The breakdown of children may lead to quarrel between parents. In the long run, marriages may fail and consequently lead to divorce. Incidence that may appear trivial can blow out of proportions and cause drastic consequence within the family. The mass media is increasingly bringing to people attention the sexual, physical and emotional abuse of children through neglect. Similarly, The National Society for the Prevention of Cruelty to Children (2000) parts that around 10% of children suffering from serious abuse or neglect at home by natural parents.

Domestic violence is very prevalent in any society. It is estimated that one in four women are victim of domestic violence.

2.1.4 Conception about Family and Work

Families and work have often been illustrated as separate entities, with women being linked to the home and men to the workplace. This separation unfortunately emanated by the sociology of the family being carried out as a separate domain from the sociology of work and occupations. However this assumption does not stand good in view of the increased participation of married women in the workplace.

Early work by Rhona Raraport and Robert N. Raraport (1969) on dual-career families has talked about the benefits and strains of families with dual-earners. There are, however, many questions still to be answered concerning the interaction of family and work.

Harkness and Waldfogel (1999) advocate that the formation of a family touches mostly female rather than male labour force behaviour. The withdrawal from labour after childbirth may lead to a ‘depreciation of human capital’. This may affect career commitment to employers and affect career progression.

There are changes in family arrangements which prompt changes in production arrangements (Zaretsky 1976). Consumption was favoured to production within the household. ‘Market relation became overruled by a capitalist market society and instead of economy being embedded in social relations, social relations are embedded in the economic system’ (Polanyi 1957). Dapne Johnson (1982) relates that the hours of work and schooling are organized at such time that it has become difficult to single-parent and dual-worker family. Moreover, school holidays add up to the problems of who will look after the child.

Full-time married or cohabiting women generally have less time for leisure, as they are often expected to do two jobs – their paid work and unpaid housework inside the family, Ken Brown (2008).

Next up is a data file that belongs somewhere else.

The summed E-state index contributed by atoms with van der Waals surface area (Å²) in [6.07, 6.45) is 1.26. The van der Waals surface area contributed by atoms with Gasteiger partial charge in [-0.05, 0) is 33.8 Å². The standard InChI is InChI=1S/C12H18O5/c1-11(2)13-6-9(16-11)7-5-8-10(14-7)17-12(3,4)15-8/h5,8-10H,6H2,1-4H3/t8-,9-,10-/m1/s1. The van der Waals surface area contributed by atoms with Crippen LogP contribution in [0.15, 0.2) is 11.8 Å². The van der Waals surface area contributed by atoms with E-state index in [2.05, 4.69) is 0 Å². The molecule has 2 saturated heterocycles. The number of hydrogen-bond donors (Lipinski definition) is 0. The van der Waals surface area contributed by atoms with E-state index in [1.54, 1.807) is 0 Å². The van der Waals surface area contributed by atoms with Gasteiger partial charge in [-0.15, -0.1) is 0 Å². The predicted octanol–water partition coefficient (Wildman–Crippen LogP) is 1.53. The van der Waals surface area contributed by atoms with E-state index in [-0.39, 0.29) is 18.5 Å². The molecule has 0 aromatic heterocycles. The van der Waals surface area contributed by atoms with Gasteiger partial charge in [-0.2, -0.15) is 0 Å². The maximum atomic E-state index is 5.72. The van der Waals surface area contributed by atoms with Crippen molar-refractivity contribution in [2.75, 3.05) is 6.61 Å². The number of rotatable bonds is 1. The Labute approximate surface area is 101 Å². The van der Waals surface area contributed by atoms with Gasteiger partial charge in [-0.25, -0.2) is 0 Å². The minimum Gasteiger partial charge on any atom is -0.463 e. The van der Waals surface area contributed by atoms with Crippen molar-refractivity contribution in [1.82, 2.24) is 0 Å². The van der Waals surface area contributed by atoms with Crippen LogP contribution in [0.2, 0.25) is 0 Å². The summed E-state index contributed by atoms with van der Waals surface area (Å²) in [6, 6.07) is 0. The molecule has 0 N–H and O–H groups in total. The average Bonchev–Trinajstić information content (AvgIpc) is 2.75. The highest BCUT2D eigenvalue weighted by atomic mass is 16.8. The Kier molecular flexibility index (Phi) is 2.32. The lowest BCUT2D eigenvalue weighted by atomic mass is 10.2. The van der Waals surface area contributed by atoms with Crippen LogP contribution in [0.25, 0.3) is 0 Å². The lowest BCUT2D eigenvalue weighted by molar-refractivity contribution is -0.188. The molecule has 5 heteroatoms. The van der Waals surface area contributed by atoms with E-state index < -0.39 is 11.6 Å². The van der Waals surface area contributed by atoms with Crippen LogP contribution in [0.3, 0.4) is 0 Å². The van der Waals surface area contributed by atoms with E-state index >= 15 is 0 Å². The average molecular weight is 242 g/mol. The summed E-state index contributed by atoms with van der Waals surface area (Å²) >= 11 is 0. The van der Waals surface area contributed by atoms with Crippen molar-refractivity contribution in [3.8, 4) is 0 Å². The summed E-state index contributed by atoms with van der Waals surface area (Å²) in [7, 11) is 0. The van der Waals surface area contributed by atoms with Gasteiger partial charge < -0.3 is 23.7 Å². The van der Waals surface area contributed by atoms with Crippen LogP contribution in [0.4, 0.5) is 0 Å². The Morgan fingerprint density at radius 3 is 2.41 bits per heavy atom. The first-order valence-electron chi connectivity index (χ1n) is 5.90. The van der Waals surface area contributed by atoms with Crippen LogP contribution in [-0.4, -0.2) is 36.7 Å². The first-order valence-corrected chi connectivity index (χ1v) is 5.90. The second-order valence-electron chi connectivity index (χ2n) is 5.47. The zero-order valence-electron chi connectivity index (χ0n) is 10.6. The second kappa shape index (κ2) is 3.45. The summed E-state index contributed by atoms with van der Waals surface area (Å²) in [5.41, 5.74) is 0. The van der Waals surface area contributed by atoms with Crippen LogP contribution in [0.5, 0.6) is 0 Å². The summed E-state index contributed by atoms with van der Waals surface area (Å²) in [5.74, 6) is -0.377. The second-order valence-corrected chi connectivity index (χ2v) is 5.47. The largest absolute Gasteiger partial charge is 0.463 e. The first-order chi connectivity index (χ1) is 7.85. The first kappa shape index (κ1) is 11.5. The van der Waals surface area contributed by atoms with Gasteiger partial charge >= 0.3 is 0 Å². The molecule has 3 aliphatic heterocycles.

2.2.0 WOMEN AND WORK

For most of us, work occupies a larger part of our lives than other single type of activity. In our modern societies having a job is important for maintaining self-esteem and to live in better conditions. According to Ken Brown (2008), work is the production of goods and services that usually earns a wage or salary or provides other rewards. The work may be effected in the formal or informal economy. He argues that work is an ‘important element in occupying, directing and structuring the individual’s time – the demands of working life involve a high degree of self discipline if jobs are to be kept. It is, for most people, the single biggest commitment of time in any week, and it is perhaps one of the most important experiences affecting people’s entire lives.’ Work affects the amount of time and money available for family life.

Work and family life have always been interdependent, but the increased employment of mothers just like nowadays the number of women working has risen from 66.2 million in 2009 compared to 1950 where it was 18.4 million.

Pauline Wilson and Allan Kidd (1998) refer to work as a distinctive and clear cut activity. Work refers to the job or occupation undertaken. Work is both the place where one goes in order to do one’s job and the activity that one’s does.

Sociologies increasingly recognize however that it is not easy to define work. The definitions concentrate solely on paid employment and are too narrow. Keith Grint (1991) also states the same thing and even presents a number of definitions to prove what he says:-

Work can be seen as ‘that which ensures individual and societal survival by engaging in nature’. The problem is that many activities which cannot be seen are often regarded as work.

Work cannot be defined simply as employment. Activities in which people are employed are also performed by people who are not employed. Examples include washing, ironing, etc.,

Work cannot be defined as ‘something which can be done’ whether it is liked or not.

Work can finally not be seen as non-leisure activities. Activities may be leisure for some but work for others. Work and leisure would be hard to separate if it goes together.

2.2.1 Reasons for working in paid employment

Women work in paid employment for a number of reasons. These are as follows:

Job satisfaction

Money

Company and friendship

Status and identity

To get out of the home and feel free

To be independent

2.2.2 Functionalist Perspectives on Work and family